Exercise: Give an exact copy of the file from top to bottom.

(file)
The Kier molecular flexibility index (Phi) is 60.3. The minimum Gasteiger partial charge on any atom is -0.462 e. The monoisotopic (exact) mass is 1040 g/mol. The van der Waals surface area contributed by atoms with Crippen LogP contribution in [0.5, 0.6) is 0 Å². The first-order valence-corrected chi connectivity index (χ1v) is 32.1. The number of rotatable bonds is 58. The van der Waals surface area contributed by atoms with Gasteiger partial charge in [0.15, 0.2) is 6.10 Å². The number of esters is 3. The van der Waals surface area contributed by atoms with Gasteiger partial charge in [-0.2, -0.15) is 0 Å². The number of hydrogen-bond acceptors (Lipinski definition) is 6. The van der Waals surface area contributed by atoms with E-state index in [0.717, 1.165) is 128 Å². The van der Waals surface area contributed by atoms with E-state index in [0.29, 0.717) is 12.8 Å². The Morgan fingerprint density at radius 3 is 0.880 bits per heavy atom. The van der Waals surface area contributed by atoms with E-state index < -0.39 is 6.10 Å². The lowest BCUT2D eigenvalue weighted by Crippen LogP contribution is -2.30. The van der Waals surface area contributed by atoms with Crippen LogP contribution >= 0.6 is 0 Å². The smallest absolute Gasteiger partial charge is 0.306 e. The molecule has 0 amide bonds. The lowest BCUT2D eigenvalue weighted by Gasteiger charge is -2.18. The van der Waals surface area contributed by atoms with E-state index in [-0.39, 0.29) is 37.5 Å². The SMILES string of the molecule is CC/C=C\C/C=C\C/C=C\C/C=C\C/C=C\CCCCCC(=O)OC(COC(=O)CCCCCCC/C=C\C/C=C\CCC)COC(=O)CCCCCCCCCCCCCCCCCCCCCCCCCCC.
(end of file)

The Kier molecular flexibility index (Phi) is 60.3. The minimum Gasteiger partial charge on any atom is -0.462 e. The monoisotopic (exact) mass is 1040 g/mol. The van der Waals surface area contributed by atoms with Crippen LogP contribution in [0.5, 0.6) is 0 Å². The first-order valence-corrected chi connectivity index (χ1v) is 32.1. The number of rotatable bonds is 58. The van der Waals surface area contributed by atoms with Gasteiger partial charge in [0.15, 0.2) is 6.10 Å². The number of esters is 3. The van der Waals surface area contributed by atoms with Gasteiger partial charge in [-0.2, -0.15) is 0 Å². The number of hydrogen-bond acceptors (Lipinski definition) is 6. The van der Waals surface area contributed by atoms with E-state index in [0.717, 1.165) is 128 Å². The van der Waals surface area contributed by atoms with E-state index in [0.29, 0.717) is 12.8 Å². The Morgan fingerprint density at radius 3 is 0.880 bits per heavy atom. The van der Waals surface area contributed by atoms with E-state index < -0.39 is 6.10 Å². The lowest BCUT2D eigenvalue weighted by Crippen LogP contribution is -2.30. The van der Waals surface area contributed by atoms with Crippen LogP contribution >= 0.6 is 0 Å². The smallest absolute Gasteiger partial charge is 0.306 e. The molecule has 0 amide bonds. The lowest BCUT2D eigenvalue weighted by Gasteiger charge is -2.18. The van der Waals surface area contributed by atoms with E-state index in [-0.39, 0.29) is 37.5 Å². The SMILES string of the molecule is CC/C=C\C/C=C\C/C=C\C/C=C\C/C=C\CCCCCC(=O)OC(COC(=O)CCCCCCC/C=C\C/C=C\CCC)COC(=O)CCCCCCCCCCCCCCCCCCCCCCCCCCC.